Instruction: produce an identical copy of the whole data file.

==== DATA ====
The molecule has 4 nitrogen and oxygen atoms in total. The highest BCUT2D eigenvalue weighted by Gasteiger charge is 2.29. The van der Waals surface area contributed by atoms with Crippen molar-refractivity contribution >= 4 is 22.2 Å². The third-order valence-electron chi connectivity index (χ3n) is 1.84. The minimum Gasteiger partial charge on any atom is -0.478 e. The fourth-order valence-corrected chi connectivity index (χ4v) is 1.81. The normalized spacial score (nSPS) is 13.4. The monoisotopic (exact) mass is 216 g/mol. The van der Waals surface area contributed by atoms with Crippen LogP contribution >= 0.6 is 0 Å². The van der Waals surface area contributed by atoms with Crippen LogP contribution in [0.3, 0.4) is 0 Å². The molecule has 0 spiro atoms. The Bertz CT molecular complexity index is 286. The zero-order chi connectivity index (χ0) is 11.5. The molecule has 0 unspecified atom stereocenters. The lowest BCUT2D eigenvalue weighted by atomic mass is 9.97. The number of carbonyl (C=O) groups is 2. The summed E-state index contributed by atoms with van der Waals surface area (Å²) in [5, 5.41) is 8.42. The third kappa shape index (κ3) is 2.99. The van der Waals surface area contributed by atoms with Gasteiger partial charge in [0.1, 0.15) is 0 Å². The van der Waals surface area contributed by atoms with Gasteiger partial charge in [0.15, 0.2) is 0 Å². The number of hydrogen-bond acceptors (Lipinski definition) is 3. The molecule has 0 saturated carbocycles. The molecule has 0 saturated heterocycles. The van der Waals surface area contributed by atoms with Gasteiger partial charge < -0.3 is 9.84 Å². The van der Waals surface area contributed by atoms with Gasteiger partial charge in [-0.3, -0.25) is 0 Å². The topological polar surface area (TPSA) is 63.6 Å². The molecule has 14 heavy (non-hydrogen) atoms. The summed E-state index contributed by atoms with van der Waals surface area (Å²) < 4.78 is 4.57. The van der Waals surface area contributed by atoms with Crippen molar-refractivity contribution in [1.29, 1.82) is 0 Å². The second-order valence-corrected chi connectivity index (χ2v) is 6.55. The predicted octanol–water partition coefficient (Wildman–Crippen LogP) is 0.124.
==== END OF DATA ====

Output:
The molecule has 4 nitrogen and oxygen atoms in total. The highest BCUT2D eigenvalue weighted by Gasteiger charge is 2.29. The van der Waals surface area contributed by atoms with Crippen molar-refractivity contribution >= 4 is 22.2 Å². The third-order valence-electron chi connectivity index (χ3n) is 1.84. The minimum Gasteiger partial charge on any atom is -0.478 e. The fourth-order valence-corrected chi connectivity index (χ4v) is 1.81. The normalized spacial score (nSPS) is 13.4. The monoisotopic (exact) mass is 216 g/mol. The van der Waals surface area contributed by atoms with Crippen LogP contribution >= 0.6 is 0 Å². The van der Waals surface area contributed by atoms with Crippen LogP contribution in [0.3, 0.4) is 0 Å². The molecule has 0 spiro atoms. The Bertz CT molecular complexity index is 286. The zero-order chi connectivity index (χ0) is 11.5. The molecule has 0 unspecified atom stereocenters. The lowest BCUT2D eigenvalue weighted by atomic mass is 9.97. The number of carbonyl (C=O) groups is 2. The summed E-state index contributed by atoms with van der Waals surface area (Å²) in [5, 5.41) is 8.42. The third kappa shape index (κ3) is 2.99. The van der Waals surface area contributed by atoms with Gasteiger partial charge in [0.1, 0.15) is 0 Å². The van der Waals surface area contributed by atoms with Gasteiger partial charge in [0.15, 0.2) is 0 Å². The number of hydrogen-bond acceptors (Lipinski definition) is 3. The molecule has 0 saturated carbocycles. The molecule has 0 saturated heterocycles. The van der Waals surface area contributed by atoms with Gasteiger partial charge < -0.3 is 9.84 Å². The van der Waals surface area contributed by atoms with Gasteiger partial charge in [-0.3, -0.25) is 0 Å². The topological polar surface area (TPSA) is 63.6 Å². The molecule has 14 heavy (non-hydrogen) atoms. The summed E-state index contributed by atoms with van der Waals surface area (Å²) < 4.78 is 4.57. The van der Waals surface area contributed by atoms with Crippen molar-refractivity contribution in [1.29, 1.82) is 0 Å². The second-order valence-corrected chi connectivity index (χ2v) is 6.55. The predicted octanol–water partition coefficient (Wildman–Crippen LogP) is 0.124.